• Citrus fruit. Squeeze the juice from a lemon or lime and apply directly to your spots with a cotton ball. Leave for ten minutes before rinsing with cool water.
  • Honey. Rinse your face with warm water, then apply honey directly to the affected area. Leave for 20 to 30 minutes before rinsing again.
  • Coconut oil. Apply virgin coconut oil instead of moisturiser before going to sleep.
  • Oatmeal and cucumber. This guide shows you the necessary steps to create a simple, homemade face mask.

How to prevent acne when pregnant

Unfortunately, there is no guaranteed way to avoid acne when pregnant. However, regular self-care can reduce the risk.


GRAPHIC: acne pictures

The following images show what acne looks like. This includes pictures of acne severity, the six types of spot, baby acne and acne scars.

It is recommended that you see a GP who will be able to accurately diagnose your acne instead of attempting to diagnose yourself. We can help with:

What does acne look like?

Mild acne

There are a small number of spots, bumps and lesions so this acne is considered mild:

Moderate acne

Multiple whiteheads, blackheads, papules and pustules:

Severe acne

Large, painful papules, pustules, nodules or cysts. Spots have turned a deep red or purple colour:


A clogged pore closed with a layer of skin, appearing white on the surface:


A clogged pore exposed to open air, causing the surface of the spot to turn dark or black:


Red bumps on the surface of the skin that often feel hard, tender and sore:


Similar to papules but often larger with white tips at the centre from build-up fluid or pus:


Large, inflamed and painful bumps affecting deeper layers of the skin:


A similar size to nodules, cysts resemble boils and are often softer and contain pus:

Baby acne

Baby acne:

Ice-pick scars

Small, deep holes in the surface of the skin that resemble punctures

Boxcar scars

These are broad depressions with sharply defined edges

Rolling scars

These scars have smooth edges that give the skin a rolling or uneven appearance:


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About the authors

Written by Dr Farah Gilani and Emma Coleman. Reviewed by Dr Faiza Khalid. Last reviewed on 01/06/2019. Next review date 01/06/2022.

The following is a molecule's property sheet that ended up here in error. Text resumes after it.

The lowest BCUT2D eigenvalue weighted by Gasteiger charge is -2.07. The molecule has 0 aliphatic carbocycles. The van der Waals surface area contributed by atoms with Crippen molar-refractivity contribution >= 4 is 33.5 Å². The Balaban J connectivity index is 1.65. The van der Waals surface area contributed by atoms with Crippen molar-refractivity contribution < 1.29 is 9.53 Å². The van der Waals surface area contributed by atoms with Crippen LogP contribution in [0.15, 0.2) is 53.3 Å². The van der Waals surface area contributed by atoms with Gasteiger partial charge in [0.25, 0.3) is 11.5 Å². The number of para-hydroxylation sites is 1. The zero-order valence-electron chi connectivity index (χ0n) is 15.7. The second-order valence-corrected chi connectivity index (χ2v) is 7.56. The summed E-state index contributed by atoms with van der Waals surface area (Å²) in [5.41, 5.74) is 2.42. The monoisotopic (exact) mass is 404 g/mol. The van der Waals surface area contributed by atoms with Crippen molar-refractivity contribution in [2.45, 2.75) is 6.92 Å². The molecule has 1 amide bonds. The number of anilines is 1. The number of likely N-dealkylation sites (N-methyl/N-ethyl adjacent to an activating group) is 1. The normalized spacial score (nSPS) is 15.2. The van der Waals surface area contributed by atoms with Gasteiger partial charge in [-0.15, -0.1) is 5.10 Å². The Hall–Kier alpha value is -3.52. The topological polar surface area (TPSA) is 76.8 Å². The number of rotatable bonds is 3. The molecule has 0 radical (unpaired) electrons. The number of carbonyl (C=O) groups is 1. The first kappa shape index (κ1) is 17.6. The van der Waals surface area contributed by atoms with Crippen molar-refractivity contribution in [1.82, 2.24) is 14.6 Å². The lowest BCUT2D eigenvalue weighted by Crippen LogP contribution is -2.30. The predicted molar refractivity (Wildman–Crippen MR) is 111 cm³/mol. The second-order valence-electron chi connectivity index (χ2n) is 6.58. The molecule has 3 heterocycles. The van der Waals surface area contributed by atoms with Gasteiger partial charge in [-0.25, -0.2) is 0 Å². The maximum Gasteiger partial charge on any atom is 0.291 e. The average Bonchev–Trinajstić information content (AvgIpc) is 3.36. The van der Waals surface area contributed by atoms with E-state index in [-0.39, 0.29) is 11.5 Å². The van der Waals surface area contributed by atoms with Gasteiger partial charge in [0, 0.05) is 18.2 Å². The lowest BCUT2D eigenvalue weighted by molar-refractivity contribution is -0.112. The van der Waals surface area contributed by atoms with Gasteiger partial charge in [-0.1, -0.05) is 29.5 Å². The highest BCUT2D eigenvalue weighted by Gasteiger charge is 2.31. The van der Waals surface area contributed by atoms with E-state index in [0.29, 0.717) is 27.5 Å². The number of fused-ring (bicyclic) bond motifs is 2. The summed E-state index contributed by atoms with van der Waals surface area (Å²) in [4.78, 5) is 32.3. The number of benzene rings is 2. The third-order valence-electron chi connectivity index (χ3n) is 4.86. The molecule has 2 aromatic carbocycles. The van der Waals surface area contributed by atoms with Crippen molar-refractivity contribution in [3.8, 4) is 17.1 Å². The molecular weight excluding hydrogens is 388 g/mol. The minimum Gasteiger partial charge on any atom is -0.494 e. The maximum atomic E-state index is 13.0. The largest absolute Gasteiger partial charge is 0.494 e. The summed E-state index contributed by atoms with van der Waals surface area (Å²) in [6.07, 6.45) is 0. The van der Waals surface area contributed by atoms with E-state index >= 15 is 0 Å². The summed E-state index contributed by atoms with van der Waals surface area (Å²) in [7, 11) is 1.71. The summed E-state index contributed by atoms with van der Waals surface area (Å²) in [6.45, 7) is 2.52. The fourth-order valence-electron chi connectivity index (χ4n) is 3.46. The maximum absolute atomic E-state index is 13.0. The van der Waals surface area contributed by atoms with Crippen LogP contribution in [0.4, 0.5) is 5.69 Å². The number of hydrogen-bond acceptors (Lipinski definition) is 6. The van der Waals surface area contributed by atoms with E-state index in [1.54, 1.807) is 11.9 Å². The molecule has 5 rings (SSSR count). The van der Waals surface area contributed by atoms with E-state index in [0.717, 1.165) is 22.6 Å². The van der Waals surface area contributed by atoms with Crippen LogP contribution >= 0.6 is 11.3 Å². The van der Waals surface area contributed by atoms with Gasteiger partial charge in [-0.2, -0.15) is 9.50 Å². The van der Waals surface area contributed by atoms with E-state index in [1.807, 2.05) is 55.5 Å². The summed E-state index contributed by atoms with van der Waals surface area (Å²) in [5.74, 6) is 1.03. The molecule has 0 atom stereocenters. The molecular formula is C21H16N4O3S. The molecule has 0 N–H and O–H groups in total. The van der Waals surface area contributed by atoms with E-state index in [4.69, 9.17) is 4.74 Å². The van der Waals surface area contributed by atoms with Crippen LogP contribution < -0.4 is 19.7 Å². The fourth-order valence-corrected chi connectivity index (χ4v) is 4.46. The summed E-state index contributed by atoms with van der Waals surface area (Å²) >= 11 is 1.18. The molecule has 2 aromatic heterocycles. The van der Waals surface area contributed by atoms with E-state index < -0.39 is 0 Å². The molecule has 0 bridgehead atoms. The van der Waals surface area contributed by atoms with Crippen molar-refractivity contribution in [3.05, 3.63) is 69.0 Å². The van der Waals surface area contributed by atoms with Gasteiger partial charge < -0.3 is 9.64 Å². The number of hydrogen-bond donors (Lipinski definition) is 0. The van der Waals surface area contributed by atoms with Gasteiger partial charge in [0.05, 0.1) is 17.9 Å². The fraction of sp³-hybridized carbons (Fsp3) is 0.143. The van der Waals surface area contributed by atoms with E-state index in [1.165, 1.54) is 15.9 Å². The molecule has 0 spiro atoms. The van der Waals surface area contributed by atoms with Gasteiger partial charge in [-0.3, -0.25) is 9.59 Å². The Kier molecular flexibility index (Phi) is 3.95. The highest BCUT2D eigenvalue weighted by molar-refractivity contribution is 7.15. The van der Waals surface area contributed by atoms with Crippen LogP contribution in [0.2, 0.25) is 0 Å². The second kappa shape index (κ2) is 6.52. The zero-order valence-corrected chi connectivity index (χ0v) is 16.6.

Dr Farah Gilani

Dr Farah Gilani completed her medical degree at Glasgow University in 2007, also achieving a First class BSc in Psychological Medicine. Initially training in paediatrics, she moved on to General Practice and now works as a portfolio GP. As well as working in general practice, she has a role as paediatric scholar and as a forensic offences examiner. She is developing a range of interests, including child and women’s health, nutrition and allergy. She enjoys writing and has published articles in the British Journal of General Practice, and its sister publication, Innovait. Outside work, Dr Gilani is a busy mum to 8-year-old Zakariah and newly arrived twins, Noah and Elijah. She loves to cook for her husband and children, trying out new recipes and transitioning to a more plant-based diet. She enjoys yoga, running and netball.

Emma Coleman

Emma Coleman qualified in General Nursing in 1996 and went onto study Dermatology at the University of South Wales, gaining a Distinction at Diploma level before specialising in cosmetic procedures and non-surgical facial rejuvenation in London. Emma has a special interest in acne and is the founder of Emma Coleman Skin clinics across Kent and London in the UK. Emma adopts a holistic approach to dermatology, designing tailored programs for her clients combining prescription medications, diet, lifestyle and skincare. Emma launched her own natural antioxidant skincare line in 2013, designed for clients to use alongside her treatments.

Dr Faiza Khalid

Dr Faiza Khalid is a Medicspot GP with 12 years of experience. Born and raised in the Home Counties, she pursued her passion for medical sciences at The University of Leeds and proceeded to read her degree in Medicine at The Leicester-Warwick Medical School. In addition to being a GP, she is a qualified GP trainer with an interest in medical education and lifestyle medicine.


This article is for general information only and should not be used for the diagnosis or treatment of medical conditions. Medic Spot Limited has used all reasonable care in compiling the information but makes no warranty as to its accuracy. Consult a doctor or other health care professional for diagnosis and treatment of medical conditions. In the event of an emergency, please call 999 for immediate assistance.